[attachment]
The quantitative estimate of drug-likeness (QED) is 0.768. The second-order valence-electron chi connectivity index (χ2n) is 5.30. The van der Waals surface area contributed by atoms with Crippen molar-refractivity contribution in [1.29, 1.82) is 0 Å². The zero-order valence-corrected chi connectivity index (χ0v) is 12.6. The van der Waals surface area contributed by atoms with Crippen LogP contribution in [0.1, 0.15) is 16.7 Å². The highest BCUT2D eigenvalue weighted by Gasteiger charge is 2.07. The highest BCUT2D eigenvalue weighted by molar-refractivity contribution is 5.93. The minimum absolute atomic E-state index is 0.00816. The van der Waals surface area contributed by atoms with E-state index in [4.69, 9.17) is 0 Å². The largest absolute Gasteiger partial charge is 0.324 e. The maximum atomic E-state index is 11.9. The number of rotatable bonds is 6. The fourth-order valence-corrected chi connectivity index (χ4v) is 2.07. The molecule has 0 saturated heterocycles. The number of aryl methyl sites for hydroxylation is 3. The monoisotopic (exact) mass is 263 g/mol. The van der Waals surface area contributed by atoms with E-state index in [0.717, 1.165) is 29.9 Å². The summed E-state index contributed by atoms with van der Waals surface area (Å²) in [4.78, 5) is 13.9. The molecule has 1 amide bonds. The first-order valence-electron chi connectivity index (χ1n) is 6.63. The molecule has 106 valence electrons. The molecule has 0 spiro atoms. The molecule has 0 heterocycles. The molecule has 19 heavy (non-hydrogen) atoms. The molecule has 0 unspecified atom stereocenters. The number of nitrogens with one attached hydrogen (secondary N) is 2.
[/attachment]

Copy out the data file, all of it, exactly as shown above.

The quantitative estimate of drug-likeness (QED) is 0.768. The second-order valence-electron chi connectivity index (χ2n) is 5.30. The van der Waals surface area contributed by atoms with Crippen molar-refractivity contribution in [1.29, 1.82) is 0 Å². The zero-order valence-corrected chi connectivity index (χ0v) is 12.6. The van der Waals surface area contributed by atoms with Crippen LogP contribution in [0.1, 0.15) is 16.7 Å². The highest BCUT2D eigenvalue weighted by Gasteiger charge is 2.07. The highest BCUT2D eigenvalue weighted by molar-refractivity contribution is 5.93. The minimum absolute atomic E-state index is 0.00816. The van der Waals surface area contributed by atoms with E-state index in [4.69, 9.17) is 0 Å². The largest absolute Gasteiger partial charge is 0.324 e. The maximum atomic E-state index is 11.9. The number of rotatable bonds is 6. The fourth-order valence-corrected chi connectivity index (χ4v) is 2.07. The molecule has 0 saturated heterocycles. The number of aryl methyl sites for hydroxylation is 3. The monoisotopic (exact) mass is 263 g/mol. The van der Waals surface area contributed by atoms with E-state index in [0.717, 1.165) is 29.9 Å². The summed E-state index contributed by atoms with van der Waals surface area (Å²) in [4.78, 5) is 13.9. The molecule has 1 amide bonds. The first-order valence-electron chi connectivity index (χ1n) is 6.63. The molecule has 106 valence electrons. The molecule has 0 spiro atoms. The molecule has 0 heterocycles. The molecule has 19 heavy (non-hydrogen) atoms. The molecule has 0 unspecified atom stereocenters. The number of nitrogens with one attached hydrogen (secondary N) is 2.